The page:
Champions Classic Provides Kansas With an Early Opportunity To Improve

Posted by Brian Goodman on November 12th, 2013

It’s very early in the college basketball season. Before you continue reading the rest of the preview for tonight’s showdown between Duke and Kansas, read that sentence again. Now read it again one more time, just for good for measure. I’ll wait here.

Now that we have that important housekeeping item out of the way, it’s now acceptable for everyone to lick their chops in anticipation of the nightcap of tonight’s Champions Classic in Chicago. It’s everything we could want in an early-season match-up: Two of the nation’s best programs, coaches and freshmen on a neutral court, with their biggest recruiting target in the house to take it all in. While both teams won their season openers Friday night, Kansas needs to change a couple of things if it wants to leave the United Center with arguably its biggest non-conference win since topping the defending champion Florida Gators in 2008:

Wiggins

Andrew Wiggins Needs to Work to Get Open More Often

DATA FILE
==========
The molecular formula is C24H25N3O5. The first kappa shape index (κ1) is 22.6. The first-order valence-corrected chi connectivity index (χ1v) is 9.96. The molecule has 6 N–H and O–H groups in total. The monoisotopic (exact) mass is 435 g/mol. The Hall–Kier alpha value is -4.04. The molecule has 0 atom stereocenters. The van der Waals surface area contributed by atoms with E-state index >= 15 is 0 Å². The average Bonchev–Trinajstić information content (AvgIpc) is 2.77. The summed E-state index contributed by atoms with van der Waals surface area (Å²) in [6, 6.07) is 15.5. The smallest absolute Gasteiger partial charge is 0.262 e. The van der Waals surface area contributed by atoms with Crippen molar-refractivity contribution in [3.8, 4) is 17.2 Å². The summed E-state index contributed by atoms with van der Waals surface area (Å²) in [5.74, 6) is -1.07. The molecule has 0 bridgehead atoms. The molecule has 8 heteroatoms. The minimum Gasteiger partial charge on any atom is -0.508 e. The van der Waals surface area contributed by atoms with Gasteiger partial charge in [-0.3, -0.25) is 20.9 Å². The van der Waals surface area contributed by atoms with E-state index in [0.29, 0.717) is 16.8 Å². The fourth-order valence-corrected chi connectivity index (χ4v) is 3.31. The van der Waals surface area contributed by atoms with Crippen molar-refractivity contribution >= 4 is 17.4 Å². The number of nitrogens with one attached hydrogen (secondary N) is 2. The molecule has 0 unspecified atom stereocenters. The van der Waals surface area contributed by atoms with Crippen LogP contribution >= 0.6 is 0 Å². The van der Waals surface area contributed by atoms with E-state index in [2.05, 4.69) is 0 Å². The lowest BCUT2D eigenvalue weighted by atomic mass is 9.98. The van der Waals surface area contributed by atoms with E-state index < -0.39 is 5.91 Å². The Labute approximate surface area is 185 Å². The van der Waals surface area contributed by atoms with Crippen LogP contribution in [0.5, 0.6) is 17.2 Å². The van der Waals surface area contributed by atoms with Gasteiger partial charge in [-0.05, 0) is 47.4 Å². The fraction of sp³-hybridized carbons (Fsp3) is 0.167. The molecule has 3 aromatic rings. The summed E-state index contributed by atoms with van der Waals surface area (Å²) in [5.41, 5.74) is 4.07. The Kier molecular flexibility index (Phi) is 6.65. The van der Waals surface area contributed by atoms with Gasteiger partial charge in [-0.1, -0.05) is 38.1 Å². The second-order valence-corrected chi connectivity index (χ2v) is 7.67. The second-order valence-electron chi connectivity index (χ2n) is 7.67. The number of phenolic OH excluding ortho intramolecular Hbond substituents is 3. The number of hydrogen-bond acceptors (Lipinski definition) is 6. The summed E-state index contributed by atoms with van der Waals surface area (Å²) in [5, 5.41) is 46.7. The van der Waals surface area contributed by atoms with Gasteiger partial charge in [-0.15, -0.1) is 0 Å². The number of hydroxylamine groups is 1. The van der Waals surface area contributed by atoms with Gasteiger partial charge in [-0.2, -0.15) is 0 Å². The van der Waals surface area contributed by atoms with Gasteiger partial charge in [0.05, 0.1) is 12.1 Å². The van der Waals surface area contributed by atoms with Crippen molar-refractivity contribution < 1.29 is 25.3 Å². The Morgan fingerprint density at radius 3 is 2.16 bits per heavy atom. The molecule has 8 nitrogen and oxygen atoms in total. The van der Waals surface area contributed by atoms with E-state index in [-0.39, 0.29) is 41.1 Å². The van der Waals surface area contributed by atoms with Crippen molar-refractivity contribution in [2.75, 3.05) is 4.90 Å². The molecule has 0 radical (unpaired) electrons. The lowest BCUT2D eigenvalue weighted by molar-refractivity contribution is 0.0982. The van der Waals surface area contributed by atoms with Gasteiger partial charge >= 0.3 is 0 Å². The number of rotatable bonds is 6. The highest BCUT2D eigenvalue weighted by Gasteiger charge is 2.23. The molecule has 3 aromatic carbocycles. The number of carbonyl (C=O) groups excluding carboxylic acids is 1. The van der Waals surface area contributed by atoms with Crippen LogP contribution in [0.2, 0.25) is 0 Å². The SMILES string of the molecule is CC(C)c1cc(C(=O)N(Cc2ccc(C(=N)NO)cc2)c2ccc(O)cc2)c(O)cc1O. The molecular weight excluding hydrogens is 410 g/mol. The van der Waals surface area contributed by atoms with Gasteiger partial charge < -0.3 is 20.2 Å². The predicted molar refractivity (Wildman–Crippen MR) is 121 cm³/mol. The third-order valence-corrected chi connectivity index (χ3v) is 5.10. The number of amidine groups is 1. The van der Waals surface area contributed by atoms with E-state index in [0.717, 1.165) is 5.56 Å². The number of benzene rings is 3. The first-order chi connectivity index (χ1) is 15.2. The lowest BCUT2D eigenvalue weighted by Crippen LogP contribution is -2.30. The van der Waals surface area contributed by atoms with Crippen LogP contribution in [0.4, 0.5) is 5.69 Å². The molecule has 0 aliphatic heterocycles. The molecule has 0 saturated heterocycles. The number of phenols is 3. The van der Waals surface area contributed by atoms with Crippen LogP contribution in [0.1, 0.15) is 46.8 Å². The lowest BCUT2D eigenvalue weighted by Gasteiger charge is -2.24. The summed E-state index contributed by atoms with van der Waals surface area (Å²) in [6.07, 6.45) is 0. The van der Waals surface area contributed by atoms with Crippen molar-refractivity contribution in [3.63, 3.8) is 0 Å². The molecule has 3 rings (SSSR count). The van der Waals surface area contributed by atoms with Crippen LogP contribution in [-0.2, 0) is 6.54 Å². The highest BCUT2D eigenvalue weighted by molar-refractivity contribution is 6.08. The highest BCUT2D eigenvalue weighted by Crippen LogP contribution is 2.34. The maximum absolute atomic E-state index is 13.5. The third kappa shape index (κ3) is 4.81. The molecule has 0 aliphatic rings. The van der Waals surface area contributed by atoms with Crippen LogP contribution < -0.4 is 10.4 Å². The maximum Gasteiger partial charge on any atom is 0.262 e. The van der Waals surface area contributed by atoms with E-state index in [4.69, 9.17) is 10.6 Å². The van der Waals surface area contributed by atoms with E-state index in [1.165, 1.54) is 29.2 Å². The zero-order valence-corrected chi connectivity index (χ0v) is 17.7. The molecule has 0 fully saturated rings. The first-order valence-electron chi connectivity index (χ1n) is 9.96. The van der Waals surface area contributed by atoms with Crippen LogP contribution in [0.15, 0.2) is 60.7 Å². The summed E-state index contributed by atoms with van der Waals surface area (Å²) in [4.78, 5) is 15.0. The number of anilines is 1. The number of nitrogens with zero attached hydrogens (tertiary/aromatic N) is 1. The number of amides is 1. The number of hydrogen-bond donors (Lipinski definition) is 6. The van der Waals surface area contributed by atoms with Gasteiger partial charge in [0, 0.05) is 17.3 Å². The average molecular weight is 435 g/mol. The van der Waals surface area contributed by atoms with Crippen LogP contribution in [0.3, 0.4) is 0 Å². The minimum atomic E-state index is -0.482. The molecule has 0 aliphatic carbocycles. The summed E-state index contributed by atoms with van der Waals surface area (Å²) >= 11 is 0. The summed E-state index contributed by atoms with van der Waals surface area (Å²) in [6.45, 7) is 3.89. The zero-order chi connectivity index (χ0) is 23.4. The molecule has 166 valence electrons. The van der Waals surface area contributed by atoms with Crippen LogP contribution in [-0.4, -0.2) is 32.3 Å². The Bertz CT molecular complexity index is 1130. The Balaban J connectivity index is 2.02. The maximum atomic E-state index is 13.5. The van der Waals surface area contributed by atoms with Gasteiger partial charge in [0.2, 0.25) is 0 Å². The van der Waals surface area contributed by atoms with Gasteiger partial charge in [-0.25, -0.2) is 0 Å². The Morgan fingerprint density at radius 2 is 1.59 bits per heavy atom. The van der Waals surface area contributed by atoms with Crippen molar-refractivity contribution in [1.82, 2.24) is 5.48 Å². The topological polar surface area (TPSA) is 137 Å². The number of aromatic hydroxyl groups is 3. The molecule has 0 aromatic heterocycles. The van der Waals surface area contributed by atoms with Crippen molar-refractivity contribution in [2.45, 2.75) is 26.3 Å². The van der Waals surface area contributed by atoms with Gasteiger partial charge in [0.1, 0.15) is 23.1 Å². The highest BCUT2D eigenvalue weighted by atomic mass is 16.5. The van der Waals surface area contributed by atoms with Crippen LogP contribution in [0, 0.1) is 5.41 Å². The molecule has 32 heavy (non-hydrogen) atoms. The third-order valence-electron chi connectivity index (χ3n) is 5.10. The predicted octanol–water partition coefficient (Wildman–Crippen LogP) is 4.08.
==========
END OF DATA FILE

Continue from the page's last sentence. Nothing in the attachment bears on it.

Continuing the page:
• Work To Get Andrew Wiggins Open: In Friday’s victory over Louisiana-Monroe, the Jayhawks struggled at times to get their freshman sensation open looks. Wiggins eventually finished with 16 points on nine shot attempts, and while that was hardly a bad game for someone criticized as passive, it won’t fly against better competition. Naadir Tharpe, who will make his season debut after being suspended for Friday’s opener, isn’t an elite passer – at least not yet. For Kansas to avenge a 2011 loss to the Blue Devils, Wiggins has to either meet his floor general halfway and work harder to get open, or his big-bodied teammates need to free him up — ideally, some combination of the two would occur. While Wiggins has the athleticism to create his own shot off the bounce, odds are he’ll fare better if he makes his defender (likely Rodney Hood) keep up with him from one possession to the next.